In addition, Popkin founded three major cohort surveys, the China Health and Nutrition Survey (CHNS) 28 years)1, the Cebu Longitudinal Health and Nutrition Survey (CLHNS) (38 years)2, and the Russia Longitudinal Monitoring Survey (RLMS) (25 years)3 continue to follow the original individuals and their families. Each survey has provided public free-access data for thousands of publications not only by Popkin and his collaborators in each country but also by tens of thousands of other scholars. The RLMS began when he was a member of the small G-7 team4 which worked first with the former Soviet Union and later with the Russian Federation to enact a series of laws and provide grants and loans as part of an effort to try to help the transition from Communism.
Popkin’s many major awards for his global contributions include the 2018 Obesity Society Atkinson-Stern Award for Distinguished Public Service; the 2018 American Heart Association Lifestyle and Cardiometabolic Health Council David Kritchevsky Memorial Lecture and Award; the 2016 World Obesity Federation Population Science and Public Health Award; the Chinese government’s first award in 2015 for significant foreign contributions to Chinese nutrition; the 2015 Conrad A. Elvehjem Award for Public Service in Nutrition; the 2011 Gopalan Oration Award, the top nutrition prize in India; the 2011 Obesity Society Mickey Stunkard Lifetime Achievement Award; in 2010 elected a fellow of the Obesity Society; the 2010 United Kingdom Rank Prize for Science; the 2010 E. V. McCollum Lecturer for International Nutrition Award; the 1998 American Society of Nutrition Kellogg International Nutrition Research Award the 1992 UNC School of Public Health Bernard G. Greenberg Alumni Leadership Endowment Award; in 1965 elected a fellow of the Woodrow Wilson Foundation; and the 1965 Wisconsin King Christian IV Award for Civil Rights Contributions. He has chaired the dissertation committees of over 60 doctoral students at the Gillings School of Global Public Health and has served as principal investigator on grants totalling more than $165 million in direct costs, many funded by the NIH.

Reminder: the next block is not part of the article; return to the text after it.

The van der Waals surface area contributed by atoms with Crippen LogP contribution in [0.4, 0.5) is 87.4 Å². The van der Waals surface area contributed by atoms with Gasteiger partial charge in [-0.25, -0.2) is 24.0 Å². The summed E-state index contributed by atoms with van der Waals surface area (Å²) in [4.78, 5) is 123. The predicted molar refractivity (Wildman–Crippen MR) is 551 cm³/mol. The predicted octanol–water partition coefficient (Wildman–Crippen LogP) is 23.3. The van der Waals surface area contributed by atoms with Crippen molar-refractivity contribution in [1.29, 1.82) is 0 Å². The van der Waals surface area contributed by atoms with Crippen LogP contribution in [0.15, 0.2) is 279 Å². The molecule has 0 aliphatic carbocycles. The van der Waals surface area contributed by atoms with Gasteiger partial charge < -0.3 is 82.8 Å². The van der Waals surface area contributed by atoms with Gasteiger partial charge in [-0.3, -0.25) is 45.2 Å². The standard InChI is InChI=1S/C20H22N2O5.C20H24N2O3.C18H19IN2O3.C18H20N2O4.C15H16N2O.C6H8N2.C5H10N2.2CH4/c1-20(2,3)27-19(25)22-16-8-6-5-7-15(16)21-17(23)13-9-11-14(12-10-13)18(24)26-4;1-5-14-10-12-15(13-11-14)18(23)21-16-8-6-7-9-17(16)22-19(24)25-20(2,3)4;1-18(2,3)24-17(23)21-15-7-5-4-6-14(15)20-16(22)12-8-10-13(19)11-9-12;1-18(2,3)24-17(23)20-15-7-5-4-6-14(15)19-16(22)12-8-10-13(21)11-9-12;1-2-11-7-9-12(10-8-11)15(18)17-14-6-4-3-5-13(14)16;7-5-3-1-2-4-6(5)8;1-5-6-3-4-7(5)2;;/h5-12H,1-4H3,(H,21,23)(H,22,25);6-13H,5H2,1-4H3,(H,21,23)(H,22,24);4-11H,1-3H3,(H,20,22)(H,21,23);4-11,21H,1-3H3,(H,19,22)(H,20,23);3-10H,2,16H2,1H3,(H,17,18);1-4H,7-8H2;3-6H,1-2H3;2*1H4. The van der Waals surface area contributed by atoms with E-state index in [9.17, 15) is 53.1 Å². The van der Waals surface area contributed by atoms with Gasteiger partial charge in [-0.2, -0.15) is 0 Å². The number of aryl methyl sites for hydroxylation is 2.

1 Popkin, B. M., S. Du, F. Zhai and B. Zhang (2010). Cohort Profile: The China Health and Nutrition Survey – monitoring and understanding socio-economic and health change in China, 1989–2011. International Journal of Epidemiology 39(6):1435-1440.
2 Cebu Study Team (1991). Underlying and proximate determinants of child health: The Cebu Longitudinal Health and Nutrition Study. American Journal of Epidemiology 133(2):185-201.
3 Kozyreva, P., M. Kosolapov and B. M. Popkin (2016). Data Resource Profile: The Russia Longitudinal Monitoring Survey – Higher School of Economics (RLMS-HSE) Phase II: Monitoring the economic and health situation in Russia, 1994-2013. International Journal of Epidemiology 45(2):395-401.
4 Wikipedia. Group of Seven. 2019.
5 Popkin, Barry M. and T. Reardon (2018). Obesity and the food system transformation in Latin America. Obesity Reviews 19(8):1028-1064. Doi:10.1111/obr.12694; PMCID: PMC6103889.
6 Shekar, M., Popkin, Barry (2019 in press). Obesity: Health and Economic Consequences of an Impending Global Challenge. Washington, D.C., World Bank.
Please note: This is a commercial profile
Editor's Recommended Articles
Must Read >> Scientists discover gene that prevents obesity
Must Read >> Checks from early age crucial to stop child obesity
Must Read >> Calling time on obesity and type 2 diabetes
Must Read >> Addressing the childhood obesity crisis